One of the best sales reps that I have ever met was not confused or embarrassed by his job description. On more than one occasion, I heard him explain to a prospective customer that, “his job was to sell and their job was to buy” and if they weren’t interested or ready to buy, the implied message was “don’t waste my time”. This sounds harsh and plays into the stereotype of the dreaded salesperson but his message was that for interested customers, he would go to the moon and back to educate them, service them and get them value for their purchase; but if you were just tire-kicking or didn’t have the authority or influence to make the decision then he couldn’t afford to spend time with them. In sales jargon, this is called “qualifying the prospect”. Yet I have seen so many “Account Managers”, “Account Executives”, etc waste time doing things in the name of customer satisfaction for people who have no intention or ability to become a customer in the foreseeable future. Did their job title confuse them as to what their job really is?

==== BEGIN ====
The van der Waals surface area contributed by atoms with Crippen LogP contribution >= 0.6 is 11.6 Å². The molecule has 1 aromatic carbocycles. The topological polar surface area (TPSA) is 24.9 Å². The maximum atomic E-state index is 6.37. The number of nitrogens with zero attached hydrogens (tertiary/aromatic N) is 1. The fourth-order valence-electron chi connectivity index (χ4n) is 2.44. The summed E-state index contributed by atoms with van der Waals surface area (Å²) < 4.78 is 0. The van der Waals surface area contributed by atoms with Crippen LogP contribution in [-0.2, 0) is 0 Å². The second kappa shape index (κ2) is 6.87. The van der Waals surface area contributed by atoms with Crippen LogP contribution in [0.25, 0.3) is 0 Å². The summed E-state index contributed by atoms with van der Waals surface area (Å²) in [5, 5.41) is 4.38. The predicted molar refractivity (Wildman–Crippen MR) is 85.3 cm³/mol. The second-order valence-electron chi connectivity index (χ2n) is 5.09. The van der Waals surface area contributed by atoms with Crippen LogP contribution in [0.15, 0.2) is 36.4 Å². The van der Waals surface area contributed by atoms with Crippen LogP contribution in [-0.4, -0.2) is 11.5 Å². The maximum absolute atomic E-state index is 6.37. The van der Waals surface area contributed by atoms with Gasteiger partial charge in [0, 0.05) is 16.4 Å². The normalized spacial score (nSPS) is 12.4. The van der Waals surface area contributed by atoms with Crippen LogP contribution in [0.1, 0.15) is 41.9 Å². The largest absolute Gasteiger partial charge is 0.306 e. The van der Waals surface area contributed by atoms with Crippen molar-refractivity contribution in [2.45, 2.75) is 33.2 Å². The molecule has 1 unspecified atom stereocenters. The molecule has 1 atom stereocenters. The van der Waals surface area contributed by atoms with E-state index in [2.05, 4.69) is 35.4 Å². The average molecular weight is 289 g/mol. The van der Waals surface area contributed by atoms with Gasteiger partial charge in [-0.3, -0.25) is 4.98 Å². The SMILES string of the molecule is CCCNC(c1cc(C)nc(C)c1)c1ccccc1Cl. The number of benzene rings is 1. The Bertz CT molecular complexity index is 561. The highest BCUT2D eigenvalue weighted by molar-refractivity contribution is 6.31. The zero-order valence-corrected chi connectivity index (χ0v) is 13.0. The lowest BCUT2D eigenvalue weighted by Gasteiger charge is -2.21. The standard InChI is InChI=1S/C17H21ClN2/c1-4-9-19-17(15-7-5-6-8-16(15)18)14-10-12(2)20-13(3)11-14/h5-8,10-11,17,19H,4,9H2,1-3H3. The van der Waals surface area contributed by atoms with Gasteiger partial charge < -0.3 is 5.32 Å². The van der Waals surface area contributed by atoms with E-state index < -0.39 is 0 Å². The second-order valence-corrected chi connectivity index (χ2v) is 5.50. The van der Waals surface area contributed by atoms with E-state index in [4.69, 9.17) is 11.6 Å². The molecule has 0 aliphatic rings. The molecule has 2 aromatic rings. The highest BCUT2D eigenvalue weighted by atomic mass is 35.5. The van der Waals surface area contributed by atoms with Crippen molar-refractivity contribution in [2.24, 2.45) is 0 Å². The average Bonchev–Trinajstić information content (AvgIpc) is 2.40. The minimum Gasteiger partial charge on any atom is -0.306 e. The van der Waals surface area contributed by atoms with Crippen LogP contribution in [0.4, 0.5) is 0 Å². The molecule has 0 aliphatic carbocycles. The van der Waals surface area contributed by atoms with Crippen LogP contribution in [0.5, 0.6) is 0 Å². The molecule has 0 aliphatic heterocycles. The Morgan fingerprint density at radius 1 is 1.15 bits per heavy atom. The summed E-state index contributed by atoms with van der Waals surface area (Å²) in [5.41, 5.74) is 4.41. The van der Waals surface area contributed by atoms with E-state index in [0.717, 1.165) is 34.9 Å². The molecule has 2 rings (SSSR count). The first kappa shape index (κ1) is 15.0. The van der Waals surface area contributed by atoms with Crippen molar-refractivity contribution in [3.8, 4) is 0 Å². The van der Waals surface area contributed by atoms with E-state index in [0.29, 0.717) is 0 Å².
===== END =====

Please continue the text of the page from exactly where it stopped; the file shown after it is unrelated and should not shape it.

A myth I see in a lot of companies is that the sales reps are overpaid, underworked and often only a bystander to the sale. They are the ones who take clients to lunch or dinner, often with a technical person dragged along to answer all the customer’s questions. They are the ones who attend the fancy conferences and schmooze with the customer’s executives. Meanwhile, the rest of the team write the proposals, answer all the technical questions, do the demonstrations, and design and deliver the conference room pilots, yet the sales rep gets paid the big commissions.

So what does a sales rep really do?